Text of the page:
Here is an example mentioned in passing by user ali's answer, but I think it is cute (and powerful) enough to be worth fleshing out the details.

**Lifting from characteristic $p$ to characteristic zero**

In short, studying a geometric object (say, a scheme) $X$ in characteristic $p$ often involves lifting it to characteristic zero. For example, if $X$ is a smooth projective variety over $\mathbf{F}_p$, we may try to find a (flat) lift $\mathcal{X}$ over the $p$-adic numbers $\mathbf{Z}_p$. Now, $\mathbf{Z}_p$ embeds into $\mathbf{C}$ (in some completely noncanonical way), and we can apply powerful methods such as Hodge theory to the complex manifold underlying $\mathcal{X}_\mathbf{C}$.

Now, recall that
$$ \mathbf{Z}_p = \varprojlim_n \mathbf{Z}/p^{n+1}. $$
Thus lifting $X_0=X$ over $\mathbf{Z}_p$ involves finding compatible liftings $X_n$ over $\mathbf{Z}/p^{n+1}$ for all $n$. The system $\mathfrak{X} = \{X_n\}$ (or its inductive limit in locally ringed spaces) is a "$p$-adic formal scheme," and the next step involves checking that it is *algebraizable*, i.e. that it comes from an actual scheme $\mathcal{X}/\mathbf{Z}_p$ by the obvious "formal completion" functor.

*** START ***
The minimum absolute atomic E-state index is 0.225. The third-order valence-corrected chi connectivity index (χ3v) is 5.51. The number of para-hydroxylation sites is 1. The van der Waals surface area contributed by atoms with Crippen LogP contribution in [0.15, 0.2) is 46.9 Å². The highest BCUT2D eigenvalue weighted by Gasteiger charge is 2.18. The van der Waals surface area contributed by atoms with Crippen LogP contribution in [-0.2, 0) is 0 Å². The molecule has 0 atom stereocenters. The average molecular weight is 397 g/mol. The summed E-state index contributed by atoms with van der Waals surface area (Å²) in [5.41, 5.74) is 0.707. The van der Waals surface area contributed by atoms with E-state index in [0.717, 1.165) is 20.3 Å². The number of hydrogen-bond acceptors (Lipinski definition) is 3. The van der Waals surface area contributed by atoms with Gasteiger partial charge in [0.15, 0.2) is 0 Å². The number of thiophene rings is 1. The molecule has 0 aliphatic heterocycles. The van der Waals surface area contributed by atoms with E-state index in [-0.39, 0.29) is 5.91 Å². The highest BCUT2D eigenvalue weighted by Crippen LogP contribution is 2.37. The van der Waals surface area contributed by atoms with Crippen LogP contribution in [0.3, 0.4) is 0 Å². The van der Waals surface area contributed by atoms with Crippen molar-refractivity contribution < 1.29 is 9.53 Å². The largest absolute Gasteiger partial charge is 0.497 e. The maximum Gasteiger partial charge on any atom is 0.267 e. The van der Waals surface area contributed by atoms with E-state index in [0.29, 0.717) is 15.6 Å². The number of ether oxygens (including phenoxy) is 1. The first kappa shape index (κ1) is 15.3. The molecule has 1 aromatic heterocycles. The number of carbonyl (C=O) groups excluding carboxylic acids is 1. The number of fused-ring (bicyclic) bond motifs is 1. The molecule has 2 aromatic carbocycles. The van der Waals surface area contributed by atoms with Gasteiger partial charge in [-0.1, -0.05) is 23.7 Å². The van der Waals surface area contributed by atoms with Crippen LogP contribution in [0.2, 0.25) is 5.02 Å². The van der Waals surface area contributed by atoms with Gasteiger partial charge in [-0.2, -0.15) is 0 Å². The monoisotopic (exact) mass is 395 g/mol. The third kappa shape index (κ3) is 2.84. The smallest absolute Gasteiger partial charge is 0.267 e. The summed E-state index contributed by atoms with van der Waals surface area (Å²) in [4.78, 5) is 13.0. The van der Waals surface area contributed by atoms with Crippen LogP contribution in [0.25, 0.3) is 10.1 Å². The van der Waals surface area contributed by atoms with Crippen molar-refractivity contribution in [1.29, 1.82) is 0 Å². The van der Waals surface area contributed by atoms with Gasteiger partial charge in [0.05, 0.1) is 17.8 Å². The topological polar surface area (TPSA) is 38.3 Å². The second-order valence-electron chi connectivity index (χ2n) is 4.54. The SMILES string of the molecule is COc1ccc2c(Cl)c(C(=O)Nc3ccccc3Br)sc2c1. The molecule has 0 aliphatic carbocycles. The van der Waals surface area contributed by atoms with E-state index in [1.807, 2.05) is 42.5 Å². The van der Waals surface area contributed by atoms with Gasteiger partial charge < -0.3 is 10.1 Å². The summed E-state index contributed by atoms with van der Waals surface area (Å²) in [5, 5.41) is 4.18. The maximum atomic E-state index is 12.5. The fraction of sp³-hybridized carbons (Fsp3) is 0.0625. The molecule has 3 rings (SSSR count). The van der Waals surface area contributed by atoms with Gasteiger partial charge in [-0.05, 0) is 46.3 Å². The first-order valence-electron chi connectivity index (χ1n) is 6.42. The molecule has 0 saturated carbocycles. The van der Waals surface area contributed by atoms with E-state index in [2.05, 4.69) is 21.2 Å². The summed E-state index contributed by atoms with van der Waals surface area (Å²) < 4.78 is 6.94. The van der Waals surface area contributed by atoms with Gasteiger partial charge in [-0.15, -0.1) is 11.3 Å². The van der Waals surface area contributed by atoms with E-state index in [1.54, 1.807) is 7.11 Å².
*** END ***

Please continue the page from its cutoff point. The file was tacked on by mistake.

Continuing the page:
Now the first step, finding the successive liftings $\{X_n\}$, is completely controlled by deformation theory. In our situation, it says the following:

If $X_0$ is a scheme over $\mathbf{F}_p$, and $X_n$ is a flat lifting of $X_0$ over $\mathbf{Z}/p^{n+1}$, there there exists an obstruction class
$$ {\rm obs}(X_n, \mathbf{Z}/p^{n+2}) \in {\rm Ext}^2(\mathbf{L}_{X_0/\mathbf{F}_p}, \mathcal{O}_{X_0}) = {\rm Hom}_{D(X_0)}(\mathbf{L}_{X_0/\mathbf{F}_p}, \mathcal{O}_{X_0}[2]), $$
which vanishes if and only if there exists a flat lifting $X_{n+1}$ of $X_n$ over $\mathbf{Z}/p^{n+2}$. It is functorial in the sense that for $f_n\colon X_n\to Y_n$ lifting $f_0\colon X_0\to Y_0$ we have a commutative square
$$\require{AMScd} \begin{CD}
\mathbf{L}_{Y_0/\mathbf{F}_p} @>>> \mathcal{O}_{Y_0}[2]\\ @VVV @VVV\\
Rf_{0, *}\mathbf{L}_{X_0/\mathbf{F}_p} @>>> Rf_{0, *}\mathcal{O}_{X_0}[2]
\end{CD}$$

In case the obstruction class vanishes, the set of isomorphism classes of such liftings $X_{n+1}$ is in a natural way a torsor under
$$ {\rm Ext}^1(\mathbf{L}_{X_0/\mathbf{F}_p}, \mathcal{O}_{X_0}) = {\rm Hom}_{D(X_0)}(\mathbf{L}_{X_0/\mathbf{F}_p}, \mathcal{O}_{X_0}[1]). $$

The group of automorphisms of any lifting $X_{n+1}$ restricting to the identity on $X_n$ is naturally isomorphic to
$$ {\rm Hom}(\mathbf{L}_{X_0/\mathbf{F}_p}, \mathcal{O}_{X_0}). $$

There is a similar story for lifting morphisms $f_0\colon X_0\to Y_0$.

So if you can show that ${\rm Ext}^2(\mathbf{L}_{X_0/\mathbf{F}_p}, \mathcal{O}_{X_0})$ vanishes, then you know that $X_0$ admits a formal $p$-adic lifting $\mathfrak{X}$. For example, if $X_0$ is a K3 surface, then this group can be identified with the space of global vector fields on $X_0$, and its vanishing is a difficult theorem due to Rudakov and Shafarevich. (And the fact that there is an *algebraizable* formal lifting, i.e. that an ample line bundle can be lifted to all $X_n$'s for a good choice of $\mathfrak{X}$, was shown later by Deligne.)

**Perfect schemes and Witt vectors**